largely repudiated by the first Bush administration after it was leaked
to the 'New York Times', also argued for ''a unilateral U.S. defence
guarantee'' to Eastern Europe ''preferably in co-operation with other
NATO states'', and the use of pre-emptive force against nations with
weapons of mass destruction -- both of which are now codified as U.S.
The draft DPG also argued
that U.S. military intervention should become a ''constant fixture''
of the new world order. It is precisely that capability towards which
the Pentagon's force realignments appear to be directed.
With forward bases located
all along the ''arc of instability'', Washington can pre-position equipment
and at least some military personnel that would permit it to intervene
with overwhelming force within hours of the outbreak of any crisis.
In that respect, U.S. global
strategy would not be dissimilar to Washington's position vis-à-vis
the Caribbean Basin in the early 20th century, when U.S. intervention
from bases stretching from Puerto Rico to Panama became a ''constant
feature'' of the region until Franklin Roosevelt initiated his Good
Neighbour Policy 30 years later.
Indeed, as pointed out by
Max Boot, a neo-conservative writer at the Council on Foreign Relations,
Wolfowitz's 1992 draft, now mostly codified in the September 2002 National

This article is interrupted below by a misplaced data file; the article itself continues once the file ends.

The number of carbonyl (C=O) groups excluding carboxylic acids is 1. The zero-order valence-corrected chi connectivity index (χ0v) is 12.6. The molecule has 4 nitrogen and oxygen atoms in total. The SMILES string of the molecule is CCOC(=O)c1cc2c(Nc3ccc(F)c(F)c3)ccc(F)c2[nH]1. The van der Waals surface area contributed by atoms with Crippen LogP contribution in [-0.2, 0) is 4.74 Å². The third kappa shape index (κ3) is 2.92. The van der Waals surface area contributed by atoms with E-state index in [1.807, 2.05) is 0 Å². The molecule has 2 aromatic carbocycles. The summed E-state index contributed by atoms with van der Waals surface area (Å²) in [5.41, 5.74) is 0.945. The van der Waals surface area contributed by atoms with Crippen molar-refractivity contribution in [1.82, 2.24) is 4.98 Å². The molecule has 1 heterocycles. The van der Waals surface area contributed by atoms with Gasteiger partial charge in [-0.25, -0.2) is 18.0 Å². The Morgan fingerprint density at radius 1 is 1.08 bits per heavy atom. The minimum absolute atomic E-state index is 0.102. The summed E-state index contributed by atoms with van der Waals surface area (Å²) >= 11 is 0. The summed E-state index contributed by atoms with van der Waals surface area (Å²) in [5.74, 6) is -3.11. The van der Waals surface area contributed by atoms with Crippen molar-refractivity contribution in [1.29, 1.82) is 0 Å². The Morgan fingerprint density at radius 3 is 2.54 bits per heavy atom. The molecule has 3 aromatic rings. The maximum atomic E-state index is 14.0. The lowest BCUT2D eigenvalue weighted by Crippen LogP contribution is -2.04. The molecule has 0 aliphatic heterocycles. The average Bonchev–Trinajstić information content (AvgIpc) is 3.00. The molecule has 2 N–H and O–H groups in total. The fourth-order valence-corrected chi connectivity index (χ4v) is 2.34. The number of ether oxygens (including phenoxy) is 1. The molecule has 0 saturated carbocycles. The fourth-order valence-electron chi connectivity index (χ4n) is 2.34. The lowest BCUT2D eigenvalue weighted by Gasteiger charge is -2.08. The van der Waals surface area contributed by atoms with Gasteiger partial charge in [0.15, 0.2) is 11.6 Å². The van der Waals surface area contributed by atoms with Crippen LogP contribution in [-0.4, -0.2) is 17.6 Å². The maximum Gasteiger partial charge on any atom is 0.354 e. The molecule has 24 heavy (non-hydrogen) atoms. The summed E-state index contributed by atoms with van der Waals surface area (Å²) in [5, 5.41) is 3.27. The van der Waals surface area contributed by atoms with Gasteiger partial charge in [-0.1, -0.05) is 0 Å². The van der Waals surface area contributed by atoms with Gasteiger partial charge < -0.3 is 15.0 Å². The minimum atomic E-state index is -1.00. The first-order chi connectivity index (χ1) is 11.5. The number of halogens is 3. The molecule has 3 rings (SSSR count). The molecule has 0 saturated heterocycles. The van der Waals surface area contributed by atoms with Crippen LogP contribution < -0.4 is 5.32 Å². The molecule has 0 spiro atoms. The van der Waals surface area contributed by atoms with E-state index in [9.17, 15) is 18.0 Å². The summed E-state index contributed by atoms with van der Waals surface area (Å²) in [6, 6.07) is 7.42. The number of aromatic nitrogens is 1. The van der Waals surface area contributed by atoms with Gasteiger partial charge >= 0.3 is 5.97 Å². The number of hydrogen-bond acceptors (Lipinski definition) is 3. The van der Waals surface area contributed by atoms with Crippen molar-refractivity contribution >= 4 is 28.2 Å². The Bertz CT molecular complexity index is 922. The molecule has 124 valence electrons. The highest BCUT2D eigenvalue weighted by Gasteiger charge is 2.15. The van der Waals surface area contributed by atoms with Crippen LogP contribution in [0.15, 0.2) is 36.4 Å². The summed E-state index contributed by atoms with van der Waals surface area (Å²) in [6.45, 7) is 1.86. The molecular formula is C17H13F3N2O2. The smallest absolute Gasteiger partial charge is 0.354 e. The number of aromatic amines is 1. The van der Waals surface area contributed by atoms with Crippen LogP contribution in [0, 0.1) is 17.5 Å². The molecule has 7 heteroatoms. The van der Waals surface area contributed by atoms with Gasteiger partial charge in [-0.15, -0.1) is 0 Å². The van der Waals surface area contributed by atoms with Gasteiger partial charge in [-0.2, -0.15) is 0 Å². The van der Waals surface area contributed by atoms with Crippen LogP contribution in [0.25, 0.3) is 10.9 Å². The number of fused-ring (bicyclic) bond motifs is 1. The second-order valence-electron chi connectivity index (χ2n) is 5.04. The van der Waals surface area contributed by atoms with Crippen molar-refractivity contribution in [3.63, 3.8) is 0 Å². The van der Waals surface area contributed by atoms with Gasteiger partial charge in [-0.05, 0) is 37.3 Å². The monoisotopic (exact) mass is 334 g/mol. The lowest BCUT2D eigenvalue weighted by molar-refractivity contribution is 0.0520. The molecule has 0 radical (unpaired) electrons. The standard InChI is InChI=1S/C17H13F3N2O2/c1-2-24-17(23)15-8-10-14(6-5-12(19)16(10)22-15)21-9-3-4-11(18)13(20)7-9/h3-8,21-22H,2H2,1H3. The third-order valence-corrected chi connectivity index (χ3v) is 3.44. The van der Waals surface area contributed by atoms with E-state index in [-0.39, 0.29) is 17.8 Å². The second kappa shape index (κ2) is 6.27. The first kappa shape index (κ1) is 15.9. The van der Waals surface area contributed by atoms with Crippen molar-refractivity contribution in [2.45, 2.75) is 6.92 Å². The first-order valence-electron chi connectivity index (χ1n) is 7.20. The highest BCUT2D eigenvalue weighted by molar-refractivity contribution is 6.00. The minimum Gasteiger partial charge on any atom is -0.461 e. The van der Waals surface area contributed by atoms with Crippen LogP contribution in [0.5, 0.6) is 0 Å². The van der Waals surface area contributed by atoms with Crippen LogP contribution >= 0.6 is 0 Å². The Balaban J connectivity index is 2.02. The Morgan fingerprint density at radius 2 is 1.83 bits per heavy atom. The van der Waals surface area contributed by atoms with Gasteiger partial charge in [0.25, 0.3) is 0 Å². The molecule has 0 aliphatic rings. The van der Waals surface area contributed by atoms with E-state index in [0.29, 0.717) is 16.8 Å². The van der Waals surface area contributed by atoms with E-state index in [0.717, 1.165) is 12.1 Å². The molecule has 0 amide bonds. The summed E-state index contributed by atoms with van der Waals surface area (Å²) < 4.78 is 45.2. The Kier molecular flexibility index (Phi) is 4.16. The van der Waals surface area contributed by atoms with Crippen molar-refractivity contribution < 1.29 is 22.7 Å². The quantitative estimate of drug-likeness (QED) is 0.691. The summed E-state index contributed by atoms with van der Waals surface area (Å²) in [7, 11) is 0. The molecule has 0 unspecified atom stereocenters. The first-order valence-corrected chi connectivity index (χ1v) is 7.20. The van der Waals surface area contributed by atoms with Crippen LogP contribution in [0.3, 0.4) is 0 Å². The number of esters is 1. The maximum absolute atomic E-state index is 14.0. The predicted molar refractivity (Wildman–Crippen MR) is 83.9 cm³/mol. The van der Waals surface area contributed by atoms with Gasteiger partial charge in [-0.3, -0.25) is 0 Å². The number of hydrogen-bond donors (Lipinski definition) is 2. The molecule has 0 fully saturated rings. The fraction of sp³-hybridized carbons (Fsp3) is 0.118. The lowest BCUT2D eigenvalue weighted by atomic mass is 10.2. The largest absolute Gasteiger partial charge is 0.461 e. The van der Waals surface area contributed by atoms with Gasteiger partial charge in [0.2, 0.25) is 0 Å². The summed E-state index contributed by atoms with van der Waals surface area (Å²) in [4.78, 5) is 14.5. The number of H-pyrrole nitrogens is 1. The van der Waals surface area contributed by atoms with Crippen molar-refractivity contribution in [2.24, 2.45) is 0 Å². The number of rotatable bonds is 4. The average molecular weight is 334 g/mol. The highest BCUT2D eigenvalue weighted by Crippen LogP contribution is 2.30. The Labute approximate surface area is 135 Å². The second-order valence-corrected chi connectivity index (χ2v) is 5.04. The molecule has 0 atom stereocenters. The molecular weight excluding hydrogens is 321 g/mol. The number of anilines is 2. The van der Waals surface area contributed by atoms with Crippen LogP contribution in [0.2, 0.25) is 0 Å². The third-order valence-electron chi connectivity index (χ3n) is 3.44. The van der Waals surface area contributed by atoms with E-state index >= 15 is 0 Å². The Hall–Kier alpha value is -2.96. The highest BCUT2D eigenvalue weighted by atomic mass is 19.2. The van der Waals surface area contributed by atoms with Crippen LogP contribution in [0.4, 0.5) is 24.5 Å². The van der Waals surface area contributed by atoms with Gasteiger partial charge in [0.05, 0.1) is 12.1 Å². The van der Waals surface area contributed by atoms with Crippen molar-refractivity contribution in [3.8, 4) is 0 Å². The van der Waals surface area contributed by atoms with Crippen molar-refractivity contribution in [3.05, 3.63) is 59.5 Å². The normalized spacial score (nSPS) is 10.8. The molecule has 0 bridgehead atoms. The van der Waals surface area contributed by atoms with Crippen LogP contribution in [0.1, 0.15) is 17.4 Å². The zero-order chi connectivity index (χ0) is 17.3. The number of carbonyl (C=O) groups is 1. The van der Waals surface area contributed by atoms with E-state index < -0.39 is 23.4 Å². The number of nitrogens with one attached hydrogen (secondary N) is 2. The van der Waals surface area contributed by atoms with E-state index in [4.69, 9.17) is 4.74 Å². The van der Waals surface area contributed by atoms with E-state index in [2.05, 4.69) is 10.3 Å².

Security Strategy of the USA, is not all that different from the 1903
(Theodore) Roosevelt Corollary to the Monroe Doctrine, which asserted
Washington's ''international police power'' to intervene against ''chronic
wrongdoing, or an impotence which results in a general loosening of
the ties of civilised society''.
Remarkably, the new and proposed
deployments are being justified by similar rhetoric. Just substitute
''globalisation'' for ''civilisation''.
The emerging Pentagon doctrine,
founded mainly on the work of retired Admiral Arthur Cebrowski, chief
of the Pentagon's Office of Force Transformation, and Thomas Barnett
of the Naval War College, argues that the dangers against which U.S.
forces must be arrayed derive precisely from countries and region that
are ''disconnected'' from the prevailing trends of economic globalisation.
''Disconnectedness is one
of the great danger signs around the world,'' Cebrowski told a Heritage